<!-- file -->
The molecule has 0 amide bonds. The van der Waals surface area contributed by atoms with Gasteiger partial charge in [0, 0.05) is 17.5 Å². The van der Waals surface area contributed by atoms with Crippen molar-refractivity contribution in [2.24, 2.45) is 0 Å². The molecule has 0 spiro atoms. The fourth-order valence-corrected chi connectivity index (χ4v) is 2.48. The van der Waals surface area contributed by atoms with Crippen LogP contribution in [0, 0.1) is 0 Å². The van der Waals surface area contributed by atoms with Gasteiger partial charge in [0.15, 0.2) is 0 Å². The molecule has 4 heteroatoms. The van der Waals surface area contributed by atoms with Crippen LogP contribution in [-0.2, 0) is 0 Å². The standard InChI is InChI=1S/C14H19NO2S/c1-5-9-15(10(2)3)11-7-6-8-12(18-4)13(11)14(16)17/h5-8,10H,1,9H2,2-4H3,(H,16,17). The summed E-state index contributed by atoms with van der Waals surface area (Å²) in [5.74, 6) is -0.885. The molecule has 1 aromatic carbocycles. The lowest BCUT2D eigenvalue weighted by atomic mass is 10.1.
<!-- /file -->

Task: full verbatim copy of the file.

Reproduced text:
The molecule has 0 amide bonds. The van der Waals surface area contributed by atoms with Gasteiger partial charge in [0, 0.05) is 17.5 Å². The van der Waals surface area contributed by atoms with Crippen molar-refractivity contribution in [2.24, 2.45) is 0 Å². The molecule has 0 spiro atoms. The fourth-order valence-corrected chi connectivity index (χ4v) is 2.48. The van der Waals surface area contributed by atoms with Crippen LogP contribution in [0, 0.1) is 0 Å². The van der Waals surface area contributed by atoms with Gasteiger partial charge in [0.15, 0.2) is 0 Å². The molecule has 4 heteroatoms. The van der Waals surface area contributed by atoms with Crippen LogP contribution in [-0.2, 0) is 0 Å². The standard InChI is InChI=1S/C14H19NO2S/c1-5-9-15(10(2)3)11-7-6-8-12(18-4)13(11)14(16)17/h5-8,10H,1,9H2,2-4H3,(H,16,17). The summed E-state index contributed by atoms with van der Waals surface area (Å²) in [5.74, 6) is -0.885. The molecule has 1 aromatic carbocycles. The lowest BCUT2D eigenvalue weighted by atomic mass is 10.1.